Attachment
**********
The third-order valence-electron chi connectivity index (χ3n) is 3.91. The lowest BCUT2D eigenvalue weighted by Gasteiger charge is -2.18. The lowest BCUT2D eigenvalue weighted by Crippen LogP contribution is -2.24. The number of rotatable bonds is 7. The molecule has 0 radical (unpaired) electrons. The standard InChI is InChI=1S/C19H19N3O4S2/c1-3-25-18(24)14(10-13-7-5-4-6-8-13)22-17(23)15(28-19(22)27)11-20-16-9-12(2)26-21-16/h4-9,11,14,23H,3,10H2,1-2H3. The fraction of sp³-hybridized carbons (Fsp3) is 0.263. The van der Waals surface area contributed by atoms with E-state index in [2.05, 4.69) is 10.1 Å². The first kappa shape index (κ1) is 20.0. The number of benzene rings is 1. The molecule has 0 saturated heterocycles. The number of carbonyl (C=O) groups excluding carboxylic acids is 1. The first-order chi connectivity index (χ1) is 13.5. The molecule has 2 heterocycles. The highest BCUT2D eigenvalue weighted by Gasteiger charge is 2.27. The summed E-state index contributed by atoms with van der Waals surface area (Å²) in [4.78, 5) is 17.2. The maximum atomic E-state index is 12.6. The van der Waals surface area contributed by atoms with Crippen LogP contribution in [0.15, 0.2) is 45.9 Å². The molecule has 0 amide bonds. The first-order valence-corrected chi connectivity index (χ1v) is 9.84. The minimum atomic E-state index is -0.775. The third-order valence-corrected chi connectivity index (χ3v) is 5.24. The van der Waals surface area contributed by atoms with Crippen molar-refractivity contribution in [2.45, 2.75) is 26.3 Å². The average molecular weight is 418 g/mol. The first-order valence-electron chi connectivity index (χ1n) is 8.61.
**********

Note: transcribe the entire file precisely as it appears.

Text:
The third-order valence-electron chi connectivity index (χ3n) is 3.91. The lowest BCUT2D eigenvalue weighted by Gasteiger charge is -2.18. The lowest BCUT2D eigenvalue weighted by Crippen LogP contribution is -2.24. The number of rotatable bonds is 7. The molecule has 0 radical (unpaired) electrons. The standard InChI is InChI=1S/C19H19N3O4S2/c1-3-25-18(24)14(10-13-7-5-4-6-8-13)22-17(23)15(28-19(22)27)11-20-16-9-12(2)26-21-16/h4-9,11,14,23H,3,10H2,1-2H3. The fraction of sp³-hybridized carbons (Fsp3) is 0.263. The van der Waals surface area contributed by atoms with E-state index in [2.05, 4.69) is 10.1 Å². The first kappa shape index (κ1) is 20.0. The number of benzene rings is 1. The molecule has 0 saturated heterocycles. The number of carbonyl (C=O) groups excluding carboxylic acids is 1. The first-order chi connectivity index (χ1) is 13.5. The molecule has 2 heterocycles. The highest BCUT2D eigenvalue weighted by Gasteiger charge is 2.27. The summed E-state index contributed by atoms with van der Waals surface area (Å²) in [4.78, 5) is 17.2. The maximum atomic E-state index is 12.6. The van der Waals surface area contributed by atoms with Crippen LogP contribution in [0.15, 0.2) is 45.9 Å². The molecule has 0 amide bonds. The first-order valence-corrected chi connectivity index (χ1v) is 9.84. The minimum atomic E-state index is -0.775. The third-order valence-corrected chi connectivity index (χ3v) is 5.24. The van der Waals surface area contributed by atoms with Crippen molar-refractivity contribution in [2.45, 2.75) is 26.3 Å². The average molecular weight is 418 g/mol. The first-order valence-electron chi connectivity index (χ1n) is 8.61.